I thought this color and portrait exercise was going to be hard, if not impossible, because of the crazy neon green and red lighting on the model. But because she was lit from the sides her face was modeled with visible planes and shapes it was surprisingly easier than the previous red/green portrait experiments. It was fun to paint and I’m really happy with everything about it. Below is the reference photo and the teacher’s study. I enjoy seeing how he makes each painting look like a different person, using the model as a jumping off place rather than going for a specific likeness.
Usually I pick the one image that I like the best to put at the top of my posts but after doing this exercise six times, I don’t know which, if any, I like at all. My struggles and mood on the day I was working on these studies really came through in the images. Each portrait seems to be saying what I was feeling, from “WTF!” to “I’m confused” to “Erk!” to “Help! Get me out of here!” To “Maybe it’s time to move on.” More about complementary colors and what I learned from this exercise after all the awful paintings below:
The goal of the Complementary Color part of the New Masters Academy Color Boot Camp is to work with different pairs of complementary colors under different lighting conditions and observe the way the colors interact, both visually in the image, and when mixing together on the palette. Complementary colors are clearly explained this Wikipedia page.
The easiest way to remember which colors are complements are to think of the triad of the three primary colors: red, blue and yellow. Pick a color; the missing part of the triad is its complement. If you pick green (composed of blue and yellow) then red is missing. Red and green are each other’s complements. Pick yellow and what’s missing? Red and blue. When combined they make purple. Therefore purple and yellow are complementary colors. Ditto for orange (red+yellow) and blue.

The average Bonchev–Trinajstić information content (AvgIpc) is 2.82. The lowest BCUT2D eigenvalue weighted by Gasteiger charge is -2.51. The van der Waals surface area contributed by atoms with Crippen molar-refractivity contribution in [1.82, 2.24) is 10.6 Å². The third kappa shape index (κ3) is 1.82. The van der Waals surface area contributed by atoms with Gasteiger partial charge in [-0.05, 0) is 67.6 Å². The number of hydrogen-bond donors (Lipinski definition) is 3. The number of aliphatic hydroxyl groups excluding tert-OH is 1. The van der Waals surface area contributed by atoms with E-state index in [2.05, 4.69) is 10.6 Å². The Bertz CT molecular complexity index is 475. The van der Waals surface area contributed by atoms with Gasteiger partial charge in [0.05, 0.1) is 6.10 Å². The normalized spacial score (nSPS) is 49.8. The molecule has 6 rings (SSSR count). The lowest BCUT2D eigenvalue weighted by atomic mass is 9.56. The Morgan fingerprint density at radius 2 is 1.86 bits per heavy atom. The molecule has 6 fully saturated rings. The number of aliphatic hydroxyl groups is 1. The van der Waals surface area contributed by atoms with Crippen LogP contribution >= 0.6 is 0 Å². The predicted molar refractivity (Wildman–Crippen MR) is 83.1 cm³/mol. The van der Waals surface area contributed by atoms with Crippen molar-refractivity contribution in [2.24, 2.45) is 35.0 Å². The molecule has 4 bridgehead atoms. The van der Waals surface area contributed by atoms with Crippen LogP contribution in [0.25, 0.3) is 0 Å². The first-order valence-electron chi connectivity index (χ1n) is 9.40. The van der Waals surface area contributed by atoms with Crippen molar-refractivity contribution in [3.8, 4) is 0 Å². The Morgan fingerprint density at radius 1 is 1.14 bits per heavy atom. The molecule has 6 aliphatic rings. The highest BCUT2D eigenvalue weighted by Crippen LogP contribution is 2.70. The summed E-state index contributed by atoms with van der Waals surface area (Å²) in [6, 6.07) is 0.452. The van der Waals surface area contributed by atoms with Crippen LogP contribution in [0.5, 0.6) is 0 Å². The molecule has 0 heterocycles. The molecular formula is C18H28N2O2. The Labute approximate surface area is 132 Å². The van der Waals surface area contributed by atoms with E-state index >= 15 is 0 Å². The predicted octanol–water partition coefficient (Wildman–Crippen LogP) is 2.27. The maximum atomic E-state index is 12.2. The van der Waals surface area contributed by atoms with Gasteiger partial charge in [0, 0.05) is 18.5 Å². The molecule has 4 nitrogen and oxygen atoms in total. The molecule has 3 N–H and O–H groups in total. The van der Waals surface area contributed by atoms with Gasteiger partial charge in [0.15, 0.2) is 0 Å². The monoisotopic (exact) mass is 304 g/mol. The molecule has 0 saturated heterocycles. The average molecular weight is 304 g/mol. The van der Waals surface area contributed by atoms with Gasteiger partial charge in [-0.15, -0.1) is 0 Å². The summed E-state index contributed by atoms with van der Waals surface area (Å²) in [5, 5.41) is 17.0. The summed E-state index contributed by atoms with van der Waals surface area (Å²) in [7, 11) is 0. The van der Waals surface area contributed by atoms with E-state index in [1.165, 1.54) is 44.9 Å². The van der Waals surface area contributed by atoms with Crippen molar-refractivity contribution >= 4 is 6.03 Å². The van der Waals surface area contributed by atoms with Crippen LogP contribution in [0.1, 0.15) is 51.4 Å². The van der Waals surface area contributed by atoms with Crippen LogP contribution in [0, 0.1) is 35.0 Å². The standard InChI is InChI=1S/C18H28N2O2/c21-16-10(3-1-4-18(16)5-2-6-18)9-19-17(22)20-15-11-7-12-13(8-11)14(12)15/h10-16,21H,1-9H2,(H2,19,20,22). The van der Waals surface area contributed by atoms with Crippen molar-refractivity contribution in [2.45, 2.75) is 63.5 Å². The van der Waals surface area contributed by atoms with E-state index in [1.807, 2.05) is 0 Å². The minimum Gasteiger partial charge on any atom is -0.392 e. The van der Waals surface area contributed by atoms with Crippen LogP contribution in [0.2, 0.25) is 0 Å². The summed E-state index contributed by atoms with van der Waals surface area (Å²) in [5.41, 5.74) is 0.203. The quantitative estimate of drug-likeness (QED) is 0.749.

Things I noticed: Red and green, like all complements, when beside each other make each other look brighter, more vibrant. When mixed together they dull each other down and make a grayed color. I really struggled to get a likeness, and even though that isn’t the point of the color exercises I got determined (obsessive?) until I finally gave up. Flat, frontal lighting makes it hard to find landmarks and planes in the face.
The last images are of the original photo reference, the teacher’s painting and two Photoshopped pictures where I selected color spots on the reference photo using the eyedropper tool and painted a spot of that color on a layer above the photo layer (displayed here with and without the photo). I do that when I have trouble recognizing what colors I’m actually seeing. I never really nailed any of these, in likeness or color. But the next exercise came out really great and I’ll post that soon.
In this last Saturation exercise in the New Masters Academy Color Boot Camp series, the Major Key is low with so much black background. The most contrast of saturation or Minor Key comes in her red dress. I was happy with the way my study proceeded, without too much struggle, and how it turned out. It was easier to paint because there was more contrast in the reference photo.
Below are the reference photo and Mr. Perkins’ 30 minute study.
This Color Boot Camp, Saturation exercise, like the previous one, is about painting in a high major and minor key. The High Major Key means that overall the greater proportion of the image (the background) is very saturated. The Minor Key, or range of contrast of saturation, is also high because if the contrast between the highly saturated background and her shirt and her skin tones are moderately saturated.
The underlying drawing and so the painting itself is rather awkward and not a great likeness but I was going for value and saturation. The reference photos with flat lighting and without strong shadows are the hardest to draw and paint since there is no contrast showing the bone structure or planes that give a three-dimensional look to a painting.